New efforts are under way to support Philadelphia entrepreneurs.
Startup PHL, a partnership between the city of Philadelphia and the Philadelphia Industrial Development Corporation, aims to increase the availability of seed-stage capital for startups, and to accelerate the development of a support environment for entrepreneurs already in the city.
“Philadelphia is increasingly home to a dynamic, innovative startup and entrepreneurial community who are putting this city on the map as the place to be if you’re an entrepreneur,” said Mayor Michael Nutter who announced the creation of Startup PHL.
“The goal of Startup PHL is to build upon and support so much of the good work that is already being done, building more businesses, creating more jobs, and expanding entrepreneurial opportunities to even more Philadelphians.”
The initiative has two components including the Startup PHL Seed Fund and the Call for Ideas. The Startup PHL Seed Fund a public/private venture which will make seed-stage investments in Philadelphia-based tech startups. PIDC will seed the fund with $3 million to be matched and managed by a private investment firm that will make investments on behalf of the fund.
The Startup PHL Call for Ideas is a $500,000 fund to support innovative proposals for ideas and programs that support startups and entrepreneurs in Philadelphia. The goal of the fund is to make grants to proposals that enhance collaboration in the startup community; attract new entrepreneurs from both within and outside the city; foster networks for entrepreneurs to collaborate with each other, mentors, talent and investors; and ultimately lead to more business and job creation in Philadelphia.
“We want to establish Philadelphia as a city where entrepreneurs can conceive of new ideas, grow their companies, hire people and, ultimately become a permanent part of a vibrant, growing economy here,” said Alan Greenberger, deputy mayor for Economic Development, who led the effort for the Nutter administration.
Greenberger said since 2007, four companies accounting for more than $1 billion worth of Philadelphia startups left the city in search of funding.
“Through Startup PHL we want to help more of those companies grow in Philly by providing more capital and by tapping into the incredible imagination and creativity of our entrepreneurial community and partner with them to support startups and entrepreneurs in Philadelphia,” Greenberger said.
PIDC President John Grady said Startup PHL is a perfect example of the partnership between the public and private sectors which PIDC embodies.”
“Our contribution to the Startup PHL Seed Fund will be leveraged with even greater private resources to fill a gap in the marketplace and provide much-needed seed capital to startup companies in Philadelphia's growing technology sector,” said Grady.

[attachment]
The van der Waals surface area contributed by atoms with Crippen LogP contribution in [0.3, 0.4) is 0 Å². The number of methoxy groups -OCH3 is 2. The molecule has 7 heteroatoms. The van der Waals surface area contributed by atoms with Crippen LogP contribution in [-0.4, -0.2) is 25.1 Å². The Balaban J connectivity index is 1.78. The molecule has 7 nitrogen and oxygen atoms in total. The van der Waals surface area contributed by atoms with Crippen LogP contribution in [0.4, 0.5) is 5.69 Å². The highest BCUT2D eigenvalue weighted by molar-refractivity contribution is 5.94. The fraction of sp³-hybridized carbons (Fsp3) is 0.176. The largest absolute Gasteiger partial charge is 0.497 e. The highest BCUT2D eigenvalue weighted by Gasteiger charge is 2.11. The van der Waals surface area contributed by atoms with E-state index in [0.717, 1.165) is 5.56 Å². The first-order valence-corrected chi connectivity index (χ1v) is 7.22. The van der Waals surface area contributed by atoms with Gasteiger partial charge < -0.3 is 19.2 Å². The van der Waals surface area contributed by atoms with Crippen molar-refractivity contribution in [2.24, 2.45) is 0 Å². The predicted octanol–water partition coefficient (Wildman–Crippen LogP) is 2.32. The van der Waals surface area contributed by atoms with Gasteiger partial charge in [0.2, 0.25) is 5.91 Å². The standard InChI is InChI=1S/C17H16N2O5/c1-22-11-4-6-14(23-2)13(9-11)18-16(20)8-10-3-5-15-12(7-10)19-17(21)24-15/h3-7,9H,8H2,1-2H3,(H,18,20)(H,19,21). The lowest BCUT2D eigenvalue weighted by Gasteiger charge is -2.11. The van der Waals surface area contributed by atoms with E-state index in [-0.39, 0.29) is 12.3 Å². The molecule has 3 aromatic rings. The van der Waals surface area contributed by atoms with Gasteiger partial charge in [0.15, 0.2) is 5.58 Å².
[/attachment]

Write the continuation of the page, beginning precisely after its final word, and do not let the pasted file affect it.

“We appreciate the opportunity to partner with Mayor Nutter and the entrepreneurial community to help make Philadelphia the smart choice for startups.”
For information on Startup PHL visit www.startupphl.com
State Sen. LeAnna Washington recently announced she has partnered with Verizon HopeLine to collect old cell phones, which will be used to help survivors of domestic violence.
Phones donated at either of Washington’s district offices will be distributed through the Verizon HopeLine, which is a sponsor of this year’s 5th annual Walk to End Domestic Violence. The Verizon HopeLine repurposes and distributes donated cell phones to affected domestic violence survivors so that they may have an emergency line in times of need.
“Aside from helping the environment through recycling old cell phones, donating to the Verizon HopeLine is an easy way to help survivors of domestic violence start over again,” Washington said.
“Many of these brave individuals leave everything behind when they flea an abusive situation, and a cell phone can help them communicate with loved ones, employers and support facilities, allowing them to regain their independence.”
Donations will be accepted at both of Washington’s district offices, at 1168 Easton Road, Rosslyn and 1555-A Wadsworth Ave.Donors are asked to make sure that phones are in working order, disconnected from any existing wireless service, powered off, and any SIM cards are removed.
Batteries should be installed, nd any accessories should be placed in a bag along with the phone. Information on how to ensure a phone is ready for donation can be found on the Verizon HopeLine Web site.
“I can think of few better ways to help out someone in need than to give them a line of communication to help them get back on their feet,” Washington said. “I encourage everyone to donate their old phones and help out someone in need.”
No tradition is more beloved than the coronation of the king and queen at an HBCU.
Earlier this month, the Marian Anderson Music Center at Cheyney University was filled with students, friends and family members in anticipation of the customary pageantry.
From the podium, mistress of ceremonies Kara Craig and master of ceremonies Desmond R. King presided over the evening filled with elegance and grace. The excited audience members craned their necks as organizational kings, queens and escorts took their places in the Royal Parade through the theater and onto the stage.
Following crown- and sash-bearers Milanda Mardy and Daquan Cook, Jael Quarles, the flower girl, stole everyone's hearts as she walked through the audience.